What is the advantage of being headquartered in Ireland if you have to pay a portion of corporate tax at a higher rate elsewhere? A multinational’s sales volume would be a factor in apportioning tax, which would not favour export-focused economies like Ireland.

So Ireland (while still retaining a veto on its corporate tax rate), would then freely choose whether to live with a smaller corporate tax take or to voluntarily increase its corporate tax rate to bring in the same money.

Option one means fewer public services, while option two means Ireland Inc can kiss a large chunk of foreign investment and Irish jobs goodbye. Former European commissioner Charlie McCreevy was correct when he said in 2007: “ . . . the claim that the CCCTB would have no impact on tax rates is unsustainable”. Until recently Irish governments have always been completely against the introduction of an EU corporate tax base. It was previously a red line issue which it would not allow the EU to cross.

But now that EU lenders have the Irish Government over a barrel, the stance has changed. Ireland has been bullied into constructively engaging about the corporate tax base in return for lower interest rates on its bailout loan. In July last year, euro zone heads of state issued a statement: “In this context, we note Ireland’s willingness to participate constructively in the discussions on the Common Consolidated Corporate Tax Base draft directive (CCCTB) and in the structured discussions on tax policy issues in the framework of the Euro Plus Pact framework.”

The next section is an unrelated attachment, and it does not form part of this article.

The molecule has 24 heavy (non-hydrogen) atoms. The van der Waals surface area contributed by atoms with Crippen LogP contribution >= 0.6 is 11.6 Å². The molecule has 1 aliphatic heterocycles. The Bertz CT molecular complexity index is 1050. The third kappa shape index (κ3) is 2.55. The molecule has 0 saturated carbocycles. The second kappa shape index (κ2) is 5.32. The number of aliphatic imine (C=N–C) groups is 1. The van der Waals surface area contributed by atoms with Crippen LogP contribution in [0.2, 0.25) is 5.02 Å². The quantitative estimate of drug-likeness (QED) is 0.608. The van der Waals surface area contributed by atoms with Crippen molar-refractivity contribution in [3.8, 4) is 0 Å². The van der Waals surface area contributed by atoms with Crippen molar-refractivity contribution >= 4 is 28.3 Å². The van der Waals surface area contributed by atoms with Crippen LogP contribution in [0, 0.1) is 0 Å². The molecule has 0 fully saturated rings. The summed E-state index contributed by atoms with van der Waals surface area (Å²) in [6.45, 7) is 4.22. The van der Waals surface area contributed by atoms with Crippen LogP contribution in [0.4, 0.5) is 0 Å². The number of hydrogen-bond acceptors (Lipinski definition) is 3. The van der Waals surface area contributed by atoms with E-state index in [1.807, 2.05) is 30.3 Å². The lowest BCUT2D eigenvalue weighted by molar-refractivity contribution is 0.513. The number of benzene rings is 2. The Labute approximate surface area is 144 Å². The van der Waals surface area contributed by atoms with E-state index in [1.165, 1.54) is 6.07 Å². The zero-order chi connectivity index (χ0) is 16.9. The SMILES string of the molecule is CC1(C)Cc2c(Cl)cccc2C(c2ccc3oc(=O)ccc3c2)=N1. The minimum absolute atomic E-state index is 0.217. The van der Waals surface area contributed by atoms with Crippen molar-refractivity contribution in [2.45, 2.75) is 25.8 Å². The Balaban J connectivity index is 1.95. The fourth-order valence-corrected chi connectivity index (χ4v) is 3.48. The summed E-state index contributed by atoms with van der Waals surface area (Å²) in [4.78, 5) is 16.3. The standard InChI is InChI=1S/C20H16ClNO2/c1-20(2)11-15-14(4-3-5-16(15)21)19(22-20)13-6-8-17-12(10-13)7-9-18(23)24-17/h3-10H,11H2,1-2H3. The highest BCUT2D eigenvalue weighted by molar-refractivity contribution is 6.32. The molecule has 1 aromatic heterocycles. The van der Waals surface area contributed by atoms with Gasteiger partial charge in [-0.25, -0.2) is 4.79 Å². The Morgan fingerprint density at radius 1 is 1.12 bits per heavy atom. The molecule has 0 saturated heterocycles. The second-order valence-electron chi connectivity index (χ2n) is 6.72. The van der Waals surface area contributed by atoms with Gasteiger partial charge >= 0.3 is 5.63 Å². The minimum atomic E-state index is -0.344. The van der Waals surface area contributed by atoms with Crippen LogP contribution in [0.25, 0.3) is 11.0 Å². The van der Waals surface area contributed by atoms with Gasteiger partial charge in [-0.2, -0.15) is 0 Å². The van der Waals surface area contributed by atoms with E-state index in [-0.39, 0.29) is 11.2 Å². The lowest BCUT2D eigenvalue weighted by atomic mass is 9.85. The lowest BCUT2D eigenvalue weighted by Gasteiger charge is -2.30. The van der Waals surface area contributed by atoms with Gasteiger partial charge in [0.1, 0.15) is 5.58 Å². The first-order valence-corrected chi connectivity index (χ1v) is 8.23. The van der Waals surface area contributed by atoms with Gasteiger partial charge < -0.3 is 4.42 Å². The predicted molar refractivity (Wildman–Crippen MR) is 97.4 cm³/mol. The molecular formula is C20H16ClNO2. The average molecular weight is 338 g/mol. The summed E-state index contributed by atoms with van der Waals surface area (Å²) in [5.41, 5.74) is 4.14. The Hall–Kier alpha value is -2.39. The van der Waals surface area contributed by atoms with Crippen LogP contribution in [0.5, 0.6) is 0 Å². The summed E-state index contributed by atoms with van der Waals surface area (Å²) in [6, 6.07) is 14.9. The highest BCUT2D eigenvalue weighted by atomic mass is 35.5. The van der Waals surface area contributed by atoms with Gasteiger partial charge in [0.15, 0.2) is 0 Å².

This is a major shift by the Irish Government. Its economic policy seems to be saying Yes to everything that Chancellor Angela Merkel demands. Not a good idea. Indeed, it is so supine to EU demands you could jokingly ask if the Irish Government has been taken hostage by the troika and is now suffering from Stockholm Syndrome.

Being the good little yes men of Europe has got Ireland nowhere. Greece played hardball and got 50 per cent of its debt written off. The Irish Government, on the other hand, did what the ECB demanded, nationalised private bank debt and increased the debt-to-GDP ratio by 40 per cent, a huge €70 billion.

Just before the general election Fine Gael’s Leo Varadkar promised: “The banks aren’t getting another cent. Anglo Irish Bank is not getting another cent of our money.” His promise should be taken with the same pinch of salt as the government promises at the time of the second vote on the Lisbon treaty that “legally binding guarantees” about corporate tax, military neutrality etc would be inserted in a protocol attached to Croatia’s accession treaty. No such protocol was attached at the time of Croatian accession.

Those employed by multinational companies would be better off defending their jobs by voting against this fiscal treaty, the first step to fiscal union. In a weakened state, a supine Irish government would likely cave in on the corporate tax base, leaving inward investment and jobs at risk.

Morten Messerschmidt is a Danish MEP and a member of the Europe of Freedom and Democracy group in the European Parliament. He won his seat in the 2009 European election with 284,500 votes.